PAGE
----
All of which brings me back to getting in tune with the primary goal. The original theme of the 2020 Learning Impact event was Equity, Agency, and Mastery. We believe these imperatives capture the evolving definition of student success. We decided to focus the recast webinar series on the impact of the rapid scale-up digital learning. Indeed, it is turning out that these remote education scenarios are requiring an acceleration in getting better at equity, agency, and mastery. If you've got the foundational digital ecosystem in place, then focusing in on a better way forward comes naturally—even during a pandemic it seems.

More learnings to come in future posts. Stay tuned.

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IMS Global CEO Rob AbelRob Abel, Ed.D. | April 2020

Effective Digital Teaching and Learning in the COVID-19 Era and Beyond

"IMS will be capturing and synthesizing the learnings from our members as they deliver digital learning at unprecedented levels and prepare for more to come." —Dr. Rob Abel

We are learning so much right now as more and more are involved in the practice of using digital technology to support an unprecedented move to virtual learning in both K-12 and higher education. We are learning about the limitations and advantages of a wide array of technologies—some relatively new and some that have been with us for a couple of decades. We are learning what is needed to support at scale.  

Yes, it is true that the radical nature of the shift may not be giving us much time to be thoughtful. But as an old Chinese proverb said, loosely translated: "The best time to plant a tree would have been long ago, but the next best time is now." We are all making changes based on necessity, so the goals are to make improvements for the future and for today if we can.

It is in this spirit that IMS launches our on-demand virtual series on "Solutions for Highly Effective Digital Teaching and Learning." IMS will be capturing and synthesizing the learnings from our members as they deliver digital learning at unprecedented levels and prepare for more to come.

My expectations for this series are high. IMS members are the leaders on the planet when it comes to digital learning, technology agility, and scale. I will be involved in facilitating these conversations along with others on the IMS team. What we are most interested in is what we have learned so far, and how can we all be more effective going into the summer, fall and beyond?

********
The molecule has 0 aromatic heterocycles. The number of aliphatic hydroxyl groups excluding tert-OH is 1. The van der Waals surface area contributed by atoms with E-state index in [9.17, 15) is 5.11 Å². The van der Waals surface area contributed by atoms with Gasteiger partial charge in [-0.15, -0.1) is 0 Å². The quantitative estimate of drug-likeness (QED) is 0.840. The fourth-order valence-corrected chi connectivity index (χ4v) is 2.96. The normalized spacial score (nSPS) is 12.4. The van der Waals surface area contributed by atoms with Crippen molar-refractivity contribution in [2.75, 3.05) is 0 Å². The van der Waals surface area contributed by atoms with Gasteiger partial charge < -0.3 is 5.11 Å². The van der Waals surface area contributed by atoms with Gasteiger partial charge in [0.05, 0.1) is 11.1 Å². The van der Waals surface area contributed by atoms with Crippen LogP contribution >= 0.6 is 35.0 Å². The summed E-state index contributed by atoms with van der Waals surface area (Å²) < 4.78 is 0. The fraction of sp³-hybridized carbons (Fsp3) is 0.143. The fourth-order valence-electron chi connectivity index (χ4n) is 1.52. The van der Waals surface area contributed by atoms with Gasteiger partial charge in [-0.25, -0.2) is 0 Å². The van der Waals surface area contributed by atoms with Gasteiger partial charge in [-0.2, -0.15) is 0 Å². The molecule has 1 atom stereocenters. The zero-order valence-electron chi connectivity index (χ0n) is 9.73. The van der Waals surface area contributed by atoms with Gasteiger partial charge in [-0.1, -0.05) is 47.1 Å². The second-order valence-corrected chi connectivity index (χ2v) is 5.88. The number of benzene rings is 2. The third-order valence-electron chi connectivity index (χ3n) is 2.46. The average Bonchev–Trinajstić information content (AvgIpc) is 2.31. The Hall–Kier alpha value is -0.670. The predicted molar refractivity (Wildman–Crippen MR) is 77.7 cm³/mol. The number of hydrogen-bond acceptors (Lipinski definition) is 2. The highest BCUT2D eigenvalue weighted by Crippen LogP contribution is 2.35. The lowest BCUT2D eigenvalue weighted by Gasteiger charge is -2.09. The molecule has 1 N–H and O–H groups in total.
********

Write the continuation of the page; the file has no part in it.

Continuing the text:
I will be providing synthesis and analysis right here in the monthly newsletter and Learning Impact blog. All of the recordings from this series will be made available as a public service.

Let's keep the learning going!

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IMS Global CEO Rob AbelRob Abel, Ed.D. | March 2020

"I need a miracle everyday." —The Grateful Dead

What will we learn from 100% online,  physical distancing, and the great education interruptus?

They call it a "black swan" event, one that is so unlikely it is supposedly unpredictable and, therefore, not possible to prepare for in advance. I think in this case, that could be questioned. I think in this case society will conclude that we can prepare for the next COVID-19. The question is, are we willing to invest in that preparation? And will we invest smartly based on what we have learned?

The world has a long way to go before all the lessons from the COVID-19 nightmare are understood. Right now, I see miracles every day. I see classes and labs moved online not just at a record pace but at an impossible pace. I see extra effort to get food to kids when schools close. I see supplier partners stepping up to provide more access at no additional cost.

In IMS, we hear some nice tributes to how our community work has enabled our institutional partners to be more prepared than they might otherwise have been for this situation. 

"We're relying on IMS work more than ever, having just moved nearly all university instruction online in a week….that certainly wouldn't have been conceivable 10 years ago."
—Mark McCallister, Director, Academic Technology, University of Florida Information Technology

"Without a single point of entry into our digital learning platform (eCLASS) for our staff and students—all enabled through interoperability standards—we couldn't use the wide variety of tools and instructional resources our teachers are currently employing during our Digital Learning Days to maintain instruction for 180,000 plus students effectively. We greatly value our ongoing partnership with IMS and continue to adopt common standards as they become available."
—Kevin Tashlein, Ed.D., Chief Strategy Officer, Gwinnett County Public Schools

IMS wants to spread this wealth—made possible by the investment of the IMS members—and wants to help all institutions better prepare. And there is no better time to start than right now!